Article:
At the beginning of 2016, we highlighted six key trends likely to emerge around mobile applications this year. Now that the summer is over and there is a clearer picture about how the year will unfold, we’ll take another look at those predictions to see whether or not they hit the mark.
Here are the six key predictions from our mobile app forecast from the beginning of the year:
Wearables for Consumers: This will be the year that consumer wearable devices break into the mainstream.
According to Gartner, the sale of wearable devices will increase by 18.4 percent globally this year. Smart watches and body-mounted cameras are reaching widespread appeal, while augmented and virtual reality sales are primed to heat up this coming holiday season after several of the biggest names in video games launched products earlier this year.
Wearables for Business: Wearables will also break into the business world to empower employees and streamline workflows, with a strong presence in businesses requiring inventory management solutions.
According to recent studies, business wearables have not been adopted as quickly as anticipated—23 percent of businesses have started to test wearables for workplace security access. 20 percent have begun use cases on employee time management and real-time employee communication. However, 54 percent of businesses have embraced a “bring your own wearable” policy, with an additional 40 percent planning to support the model in the future. While inventory management hasn’t been as strong, commerce giants like Amazon are leading the charge, providing order pickers with GPS tags to locate items in their warehouses more efficiently.
UX/Designing for Wearables: Regarding design trends, mobile applications will continue to get easier to use and navigate in order to achieve the greatest user experience.
A recent study of top retail mobile applications indicates there is a clear correlation between sales and user experience. The businesses with the greatest sales were also found to be those that had invested heavily in improving the quality and simplicity of their user experience. These findings should compel other organizations to make simplicity a key design trait moving forward.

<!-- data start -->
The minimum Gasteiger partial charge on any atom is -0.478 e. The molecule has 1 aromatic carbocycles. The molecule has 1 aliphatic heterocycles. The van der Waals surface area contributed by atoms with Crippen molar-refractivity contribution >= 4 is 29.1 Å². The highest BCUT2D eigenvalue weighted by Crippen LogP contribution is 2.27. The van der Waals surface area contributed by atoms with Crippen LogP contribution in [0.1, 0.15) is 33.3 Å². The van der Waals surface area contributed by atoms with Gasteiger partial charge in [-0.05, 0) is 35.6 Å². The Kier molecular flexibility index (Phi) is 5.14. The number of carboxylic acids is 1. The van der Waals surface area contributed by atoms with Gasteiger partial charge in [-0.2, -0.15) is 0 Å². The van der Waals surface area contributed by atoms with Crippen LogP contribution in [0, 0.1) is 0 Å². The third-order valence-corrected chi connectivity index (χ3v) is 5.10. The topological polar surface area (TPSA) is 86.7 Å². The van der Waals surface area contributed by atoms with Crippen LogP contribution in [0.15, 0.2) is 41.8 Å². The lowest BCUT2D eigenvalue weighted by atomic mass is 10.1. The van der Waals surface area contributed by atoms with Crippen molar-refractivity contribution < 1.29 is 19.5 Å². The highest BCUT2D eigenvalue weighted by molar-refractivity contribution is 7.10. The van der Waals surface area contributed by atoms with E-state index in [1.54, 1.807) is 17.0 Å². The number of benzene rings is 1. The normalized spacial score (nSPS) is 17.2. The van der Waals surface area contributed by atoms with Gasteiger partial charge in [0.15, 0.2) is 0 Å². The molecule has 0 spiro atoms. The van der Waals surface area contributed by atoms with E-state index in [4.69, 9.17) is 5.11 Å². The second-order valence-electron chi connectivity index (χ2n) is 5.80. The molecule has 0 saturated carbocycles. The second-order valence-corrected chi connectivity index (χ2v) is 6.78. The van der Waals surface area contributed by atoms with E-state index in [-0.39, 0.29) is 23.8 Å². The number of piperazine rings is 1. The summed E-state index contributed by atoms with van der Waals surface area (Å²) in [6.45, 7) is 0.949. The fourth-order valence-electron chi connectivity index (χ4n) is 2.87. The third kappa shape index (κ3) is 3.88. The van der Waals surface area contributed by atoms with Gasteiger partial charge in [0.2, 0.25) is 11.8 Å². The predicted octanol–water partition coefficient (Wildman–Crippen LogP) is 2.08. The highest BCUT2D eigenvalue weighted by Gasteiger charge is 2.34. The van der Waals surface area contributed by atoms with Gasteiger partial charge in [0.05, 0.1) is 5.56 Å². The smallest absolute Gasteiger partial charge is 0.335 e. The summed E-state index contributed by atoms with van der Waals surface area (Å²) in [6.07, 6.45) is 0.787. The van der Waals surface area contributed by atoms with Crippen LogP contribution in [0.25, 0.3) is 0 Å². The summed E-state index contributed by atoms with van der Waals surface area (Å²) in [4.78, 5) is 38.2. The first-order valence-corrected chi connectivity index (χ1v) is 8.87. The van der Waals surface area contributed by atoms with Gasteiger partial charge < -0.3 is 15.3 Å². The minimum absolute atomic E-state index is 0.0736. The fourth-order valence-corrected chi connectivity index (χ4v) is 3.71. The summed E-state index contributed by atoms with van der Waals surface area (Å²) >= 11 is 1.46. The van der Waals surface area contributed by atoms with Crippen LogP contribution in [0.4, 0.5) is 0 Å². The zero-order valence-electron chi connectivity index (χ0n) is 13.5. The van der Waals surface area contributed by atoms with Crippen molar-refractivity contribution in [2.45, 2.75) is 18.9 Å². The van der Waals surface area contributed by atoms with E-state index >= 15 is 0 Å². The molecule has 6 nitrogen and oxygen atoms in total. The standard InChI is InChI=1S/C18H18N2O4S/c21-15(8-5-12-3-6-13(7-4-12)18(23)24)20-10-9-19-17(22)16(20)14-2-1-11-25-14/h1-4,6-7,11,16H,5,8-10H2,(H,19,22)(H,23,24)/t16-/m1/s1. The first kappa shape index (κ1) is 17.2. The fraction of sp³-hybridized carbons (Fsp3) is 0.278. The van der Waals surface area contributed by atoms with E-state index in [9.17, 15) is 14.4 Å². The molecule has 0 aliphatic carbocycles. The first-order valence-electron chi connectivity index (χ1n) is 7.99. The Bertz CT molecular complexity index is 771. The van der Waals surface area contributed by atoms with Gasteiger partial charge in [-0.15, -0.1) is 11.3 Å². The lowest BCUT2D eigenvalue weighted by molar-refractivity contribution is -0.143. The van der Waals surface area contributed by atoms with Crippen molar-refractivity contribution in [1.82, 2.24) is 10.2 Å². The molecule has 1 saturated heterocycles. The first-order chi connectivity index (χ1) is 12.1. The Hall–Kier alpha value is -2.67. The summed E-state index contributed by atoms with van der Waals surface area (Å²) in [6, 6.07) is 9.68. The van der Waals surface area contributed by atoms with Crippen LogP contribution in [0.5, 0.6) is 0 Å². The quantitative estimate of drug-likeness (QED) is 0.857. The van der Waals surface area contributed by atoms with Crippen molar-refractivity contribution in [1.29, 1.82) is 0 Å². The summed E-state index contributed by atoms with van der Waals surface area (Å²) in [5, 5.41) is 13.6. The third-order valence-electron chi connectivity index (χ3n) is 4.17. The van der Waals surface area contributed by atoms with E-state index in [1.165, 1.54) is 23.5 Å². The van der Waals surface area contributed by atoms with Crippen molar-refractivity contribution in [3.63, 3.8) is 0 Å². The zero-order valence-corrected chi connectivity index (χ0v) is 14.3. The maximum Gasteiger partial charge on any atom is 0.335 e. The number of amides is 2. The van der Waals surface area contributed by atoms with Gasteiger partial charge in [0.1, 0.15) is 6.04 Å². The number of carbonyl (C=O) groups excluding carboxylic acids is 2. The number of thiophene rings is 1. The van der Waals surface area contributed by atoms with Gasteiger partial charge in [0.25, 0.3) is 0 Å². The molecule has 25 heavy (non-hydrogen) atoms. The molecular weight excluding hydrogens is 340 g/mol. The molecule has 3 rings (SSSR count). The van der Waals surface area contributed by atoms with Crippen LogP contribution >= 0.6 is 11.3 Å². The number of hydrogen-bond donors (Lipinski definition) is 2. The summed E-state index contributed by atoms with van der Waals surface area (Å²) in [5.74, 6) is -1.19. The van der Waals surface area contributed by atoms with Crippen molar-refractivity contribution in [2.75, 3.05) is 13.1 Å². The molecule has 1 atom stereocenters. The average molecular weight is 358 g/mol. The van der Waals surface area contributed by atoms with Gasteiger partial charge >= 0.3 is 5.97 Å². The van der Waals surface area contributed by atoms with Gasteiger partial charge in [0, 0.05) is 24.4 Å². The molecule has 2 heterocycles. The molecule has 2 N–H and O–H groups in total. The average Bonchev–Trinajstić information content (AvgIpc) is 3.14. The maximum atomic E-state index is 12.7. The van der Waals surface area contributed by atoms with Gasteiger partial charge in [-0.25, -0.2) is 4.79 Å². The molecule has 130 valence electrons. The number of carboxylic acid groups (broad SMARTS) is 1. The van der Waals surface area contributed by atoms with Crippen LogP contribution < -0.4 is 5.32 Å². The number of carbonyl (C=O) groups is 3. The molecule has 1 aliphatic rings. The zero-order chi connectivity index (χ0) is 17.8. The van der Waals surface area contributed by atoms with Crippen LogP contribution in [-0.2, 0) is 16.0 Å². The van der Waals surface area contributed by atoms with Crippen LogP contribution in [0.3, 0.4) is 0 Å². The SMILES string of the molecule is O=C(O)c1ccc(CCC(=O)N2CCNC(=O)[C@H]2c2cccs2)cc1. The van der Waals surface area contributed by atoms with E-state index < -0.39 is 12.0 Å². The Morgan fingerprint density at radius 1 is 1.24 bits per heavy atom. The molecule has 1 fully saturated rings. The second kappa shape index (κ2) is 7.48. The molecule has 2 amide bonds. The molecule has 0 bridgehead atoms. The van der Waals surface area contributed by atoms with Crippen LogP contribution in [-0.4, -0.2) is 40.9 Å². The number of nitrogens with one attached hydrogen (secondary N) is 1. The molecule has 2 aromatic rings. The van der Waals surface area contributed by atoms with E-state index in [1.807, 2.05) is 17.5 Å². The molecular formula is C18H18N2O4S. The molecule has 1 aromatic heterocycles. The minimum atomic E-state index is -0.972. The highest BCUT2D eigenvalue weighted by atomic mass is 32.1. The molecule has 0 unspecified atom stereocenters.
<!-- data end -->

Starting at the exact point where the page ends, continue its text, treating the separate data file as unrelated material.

Enterprise Mobile Application Support: Riding the wave of BYOD policy implementation, demand will dramatically increase for enterprise mobile applications.
The increase in systems being used in business environments has made sharing data significantly more complex, leading to a rapid push to increase enterprise applications to unify employees and aid in the efficient completion of tasks. Global enterprise application integration is expected to grow at a CAGR of 11 percent from 2016 through 2020, according to a report released in July.
Employee-facing Mobile Applications: These will be a top priority for business leaders seeking to improve worker efficiency.
At the beginning of the year, we predicted internal mobile applications would surge in 2016. Due to the interest in fostering a bring-your-own-device culture, coupled with added support for remote and mobile workers, the deployment of internal mobile applications seemed a natural way to meet the changing role of tech in the workplace.
In a Gartner report released in June, statistics showed that while spending is still low, 42 percent of businesses expect to increase their spend on mobile application development by 31 percent by the end of the year … a number that includes both consumer and employee-facing products.
Mobile Security: Data breaches and other cyber-threats will increase this year, as technology implementation again exceeds security efforts.
According to the 2016 Consumer Loss Barometer report, a large percentage of businesses across sectors have neither budgets set aside for cyber-security, nor a leader responsible for the oversight of information security within their organizations. As a result, cybercrime has jumped from the 4th to 2nd most reported type of economic crime in 2016. Mobile devices are relatively soft targets for criminals looking for a path into business networks. With the rising number of devices in the workplace, in conjunction with a failure to improve security, it should come as no surprise that attacks have increased.
Be sure to check in again towards the end of the year, when we’ll provide a forecast for what you can expect to happen in 2017.